Some of these wonders seemed to hail from previous world's fairs. Working in crowd control, I got tired of tubby tourists complaining, â“How come there's no jet pack? In New York, there was a jet pack.â” They wanted to be sure I knew that they were at the last New York World's Fair, held in the Thunderball era of 1964, which did boast a jet-pack rider. Back then, my friends and I were all pretty certain we'd be riding jet packs to school by 1970, at the latest. By 1982, jet packs were retro, and certainly weren't any sort of fuel-efficient alternative vehicle. But the 1982 World's Fair administration apparently got as many complaints about the fair's dearth of jet packs as I did, and they aimed to please. Late that summer, they did succeed in recruiting a guy to bring his jet pack down to Knoxville. A couple thousand people showed up to see him off and wish him well. He took off from a spot near the Tennessee Amphitheater and noisily drifted around in a circle above the Waters of the World before landing again without a flourish a few seconds later.
In the early days of the Fair I tried hard to look out of place among these tens of thousands of people who were mostly dressed like kindergarten children, even though some of them were as old as my grandparents, with shorts and brightly colored T-shirts with logos and funny sayings on them, and sneakers, and sometimes funny hats mounted with plastic toys.
I don't often wear a tie, but frequently did when I went to the World's Fair on my own time. But I worked in crowd control for most of the fair's duration. I didn't know much about fashion, but in 1982, cotton was cool, in all senses. If you were a young man with any prospects at all in 1982, you wore a cotton shirt. But the official-issue uniforms for crowd-control staffers was a bright red shirt with a multicolor pocket bar, made of solid shiny polyester. In 1982, polyester was distinctly '70s. And therefore, probably, the official fabric of the 1982 World's Fair.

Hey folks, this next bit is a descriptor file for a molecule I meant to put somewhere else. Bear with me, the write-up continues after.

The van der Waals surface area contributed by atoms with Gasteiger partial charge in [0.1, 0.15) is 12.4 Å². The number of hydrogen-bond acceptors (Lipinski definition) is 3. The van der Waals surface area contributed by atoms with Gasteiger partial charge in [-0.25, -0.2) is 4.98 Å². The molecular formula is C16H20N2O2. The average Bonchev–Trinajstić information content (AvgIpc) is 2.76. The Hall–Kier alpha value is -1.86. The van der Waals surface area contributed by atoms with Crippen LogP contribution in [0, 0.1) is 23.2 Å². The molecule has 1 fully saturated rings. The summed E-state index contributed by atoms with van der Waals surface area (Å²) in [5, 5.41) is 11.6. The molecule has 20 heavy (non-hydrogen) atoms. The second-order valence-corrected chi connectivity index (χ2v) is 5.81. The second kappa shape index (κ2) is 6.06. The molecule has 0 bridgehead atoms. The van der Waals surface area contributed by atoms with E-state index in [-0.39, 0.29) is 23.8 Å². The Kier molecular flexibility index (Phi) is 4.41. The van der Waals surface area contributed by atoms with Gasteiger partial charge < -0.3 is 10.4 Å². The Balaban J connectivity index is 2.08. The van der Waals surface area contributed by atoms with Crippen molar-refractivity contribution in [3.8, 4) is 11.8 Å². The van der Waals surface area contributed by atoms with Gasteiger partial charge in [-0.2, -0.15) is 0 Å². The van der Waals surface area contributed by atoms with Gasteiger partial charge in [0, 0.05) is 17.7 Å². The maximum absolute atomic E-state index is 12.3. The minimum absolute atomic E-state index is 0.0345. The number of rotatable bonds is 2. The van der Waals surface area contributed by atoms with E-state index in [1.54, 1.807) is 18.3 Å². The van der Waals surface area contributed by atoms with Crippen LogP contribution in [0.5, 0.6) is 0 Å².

At least it was better than the T-shirts I saw every day. Though the T-shirts the tourists wore were arguably the freshest and most modern sight at the fair, they could make one weary with repetition. I think the first obscene T-shirt I ever saw was on a sunny afternoon near the Japan pavilion. A young man was wearing it. Its statement was simple, and pungent: â“If you ain't from Tennessee, you ain't shit.â” Security checked their books, and seemed perplexed about how to deal with him.
A great many of the T-shirts had to do with a motion picture called E.T. One I saw over and over in the China Line had a phone message that said, â“E.T. Phone Home.â”
All the tourists thought it was quite funny. Almost everybody, the old ones and the little kids, had seen the movie, and repeatedly described it to me as they were waiting in line to see the wonders of the East. I got tired of the movie before I ever saw it. To this day, I have not ever seen E.T ., and have not yet developed a desire to. I've been told it's a very good movie. I'm still tired of hearing about it.
Today my daughter asks me why I never wear my World's Fair windbreaker, or T-shirts with logos or funny sayings on them. And I have to tell her that I was at the World's Fair, almost every day of it, and just decided not to, ever.